If conditions do turn out to be helpful to the pace bowlers, then England have to bowl the right length. They simply cannot allow Australia to be better than them in English conditions.

James Anderson, Stuart Broad and Mark Wood have to be prepared to gamble. Lately, we have heard lots of talk about 'positive cricket' and, naturally, we think of aggressive batting. However, it also means attacking bowling.

England must bowl as full as possible, practically half-volley length. Give the ball every chance to swing, challenge the batsmen's footwork.

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That is something Australia's Mitchell Starc - who had such a successful World Cup - will look to do, but Starc was rusty in the last warm-up match against Essex and he did not have a successful tour here two years ago.

We know how devastating Mitchell Johnson can be but he can also be erratic, depending on his confidence. Josh Hazlewood, though very impressive in a short career, is on his first Ashes tour.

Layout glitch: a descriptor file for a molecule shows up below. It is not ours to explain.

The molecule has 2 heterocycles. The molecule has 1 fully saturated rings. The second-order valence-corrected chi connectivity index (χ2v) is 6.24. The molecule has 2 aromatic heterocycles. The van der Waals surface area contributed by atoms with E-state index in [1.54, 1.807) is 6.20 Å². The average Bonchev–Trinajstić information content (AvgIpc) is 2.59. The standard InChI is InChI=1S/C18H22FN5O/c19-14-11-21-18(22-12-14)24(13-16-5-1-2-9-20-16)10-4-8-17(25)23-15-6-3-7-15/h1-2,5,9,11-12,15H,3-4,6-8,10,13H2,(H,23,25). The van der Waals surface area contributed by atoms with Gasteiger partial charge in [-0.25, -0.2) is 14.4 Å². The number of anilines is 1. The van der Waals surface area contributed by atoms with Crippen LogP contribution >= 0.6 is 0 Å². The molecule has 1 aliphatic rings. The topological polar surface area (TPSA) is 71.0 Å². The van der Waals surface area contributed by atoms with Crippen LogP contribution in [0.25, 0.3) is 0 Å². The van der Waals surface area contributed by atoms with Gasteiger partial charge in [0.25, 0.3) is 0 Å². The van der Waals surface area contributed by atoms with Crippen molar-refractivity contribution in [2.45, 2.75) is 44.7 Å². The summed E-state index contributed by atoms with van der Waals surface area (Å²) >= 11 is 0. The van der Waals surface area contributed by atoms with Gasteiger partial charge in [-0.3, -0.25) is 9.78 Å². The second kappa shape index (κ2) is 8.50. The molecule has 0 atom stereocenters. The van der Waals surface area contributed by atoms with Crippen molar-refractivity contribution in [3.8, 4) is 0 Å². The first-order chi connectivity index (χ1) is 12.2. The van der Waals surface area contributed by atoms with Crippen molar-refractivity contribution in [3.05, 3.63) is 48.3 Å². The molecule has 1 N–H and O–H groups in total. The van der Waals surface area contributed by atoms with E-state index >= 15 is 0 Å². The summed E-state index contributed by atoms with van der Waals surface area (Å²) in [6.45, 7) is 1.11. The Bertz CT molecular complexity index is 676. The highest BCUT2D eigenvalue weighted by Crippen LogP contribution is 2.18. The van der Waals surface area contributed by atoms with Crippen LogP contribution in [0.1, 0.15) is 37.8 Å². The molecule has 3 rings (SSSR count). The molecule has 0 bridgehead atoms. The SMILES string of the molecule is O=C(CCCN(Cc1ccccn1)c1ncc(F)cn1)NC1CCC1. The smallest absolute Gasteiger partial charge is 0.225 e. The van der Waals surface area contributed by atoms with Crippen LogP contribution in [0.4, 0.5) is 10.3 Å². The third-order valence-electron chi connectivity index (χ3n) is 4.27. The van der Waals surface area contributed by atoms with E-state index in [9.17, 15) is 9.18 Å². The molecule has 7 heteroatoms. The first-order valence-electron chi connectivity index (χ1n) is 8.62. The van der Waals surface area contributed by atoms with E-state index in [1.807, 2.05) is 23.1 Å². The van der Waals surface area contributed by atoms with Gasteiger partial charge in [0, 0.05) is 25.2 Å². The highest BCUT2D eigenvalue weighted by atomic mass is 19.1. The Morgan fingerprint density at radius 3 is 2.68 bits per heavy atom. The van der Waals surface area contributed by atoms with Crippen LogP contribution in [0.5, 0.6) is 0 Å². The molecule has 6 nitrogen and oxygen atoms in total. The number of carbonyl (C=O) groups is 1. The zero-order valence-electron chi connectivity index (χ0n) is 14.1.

It is these mini-contests within the wider context of the series as a whole that make the first Test in Cardiff on Wednesday so vitally important.

No trouble at the top

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If pitches do favour the pace bowlers, then England's top three are in for a very stiff examination. If conditions are suited to evening out the respective pace attacks, then the performances of the batsmen will go further to deciding the destination of the urn.